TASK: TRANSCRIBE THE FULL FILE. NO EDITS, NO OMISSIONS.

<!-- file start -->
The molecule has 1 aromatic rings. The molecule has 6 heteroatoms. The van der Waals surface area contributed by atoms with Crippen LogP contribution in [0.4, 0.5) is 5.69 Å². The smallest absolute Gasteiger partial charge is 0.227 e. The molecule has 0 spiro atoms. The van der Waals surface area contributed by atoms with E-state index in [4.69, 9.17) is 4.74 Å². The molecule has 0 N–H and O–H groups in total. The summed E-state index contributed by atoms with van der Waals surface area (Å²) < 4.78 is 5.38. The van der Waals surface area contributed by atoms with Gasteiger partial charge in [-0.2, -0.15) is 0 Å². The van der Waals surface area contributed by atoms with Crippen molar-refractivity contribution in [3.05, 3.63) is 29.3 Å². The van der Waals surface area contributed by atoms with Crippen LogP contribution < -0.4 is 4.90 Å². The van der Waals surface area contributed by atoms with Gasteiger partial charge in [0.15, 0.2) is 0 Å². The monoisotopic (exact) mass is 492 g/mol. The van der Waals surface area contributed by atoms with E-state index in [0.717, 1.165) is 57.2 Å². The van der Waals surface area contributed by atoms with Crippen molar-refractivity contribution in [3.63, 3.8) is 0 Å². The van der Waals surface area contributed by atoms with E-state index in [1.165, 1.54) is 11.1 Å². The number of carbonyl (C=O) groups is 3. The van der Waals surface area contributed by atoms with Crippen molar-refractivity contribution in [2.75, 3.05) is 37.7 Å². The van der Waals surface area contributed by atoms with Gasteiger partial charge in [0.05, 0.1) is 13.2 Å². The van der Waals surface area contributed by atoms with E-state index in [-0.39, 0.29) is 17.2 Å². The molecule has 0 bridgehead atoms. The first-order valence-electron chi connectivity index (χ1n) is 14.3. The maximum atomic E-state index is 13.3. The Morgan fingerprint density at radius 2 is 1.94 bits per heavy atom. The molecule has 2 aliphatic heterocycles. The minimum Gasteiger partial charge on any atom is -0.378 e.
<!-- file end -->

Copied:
The molecule has 1 aromatic rings. The molecule has 6 heteroatoms. The van der Waals surface area contributed by atoms with Crippen LogP contribution in [0.4, 0.5) is 5.69 Å². The smallest absolute Gasteiger partial charge is 0.227 e. The molecule has 0 spiro atoms. The van der Waals surface area contributed by atoms with E-state index in [4.69, 9.17) is 4.74 Å². The molecule has 0 N–H and O–H groups in total. The summed E-state index contributed by atoms with van der Waals surface area (Å²) < 4.78 is 5.38. The van der Waals surface area contributed by atoms with Gasteiger partial charge in [-0.2, -0.15) is 0 Å². The van der Waals surface area contributed by atoms with Crippen molar-refractivity contribution in [3.05, 3.63) is 29.3 Å². The van der Waals surface area contributed by atoms with Crippen LogP contribution < -0.4 is 4.90 Å². The van der Waals surface area contributed by atoms with Gasteiger partial charge in [0.15, 0.2) is 0 Å². The monoisotopic (exact) mass is 492 g/mol. The van der Waals surface area contributed by atoms with E-state index in [0.717, 1.165) is 57.2 Å². The van der Waals surface area contributed by atoms with Crippen molar-refractivity contribution in [3.63, 3.8) is 0 Å². The van der Waals surface area contributed by atoms with E-state index in [1.165, 1.54) is 11.1 Å². The number of carbonyl (C=O) groups is 3. The van der Waals surface area contributed by atoms with Crippen molar-refractivity contribution in [2.75, 3.05) is 37.7 Å². The van der Waals surface area contributed by atoms with Gasteiger partial charge in [0.05, 0.1) is 13.2 Å². The van der Waals surface area contributed by atoms with E-state index in [-0.39, 0.29) is 17.2 Å². The molecule has 0 bridgehead atoms. The first-order valence-electron chi connectivity index (χ1n) is 14.3. The maximum atomic E-state index is 13.3. The Morgan fingerprint density at radius 2 is 1.94 bits per heavy atom. The molecule has 2 aliphatic heterocycles. The minimum Gasteiger partial charge on any atom is -0.378 e.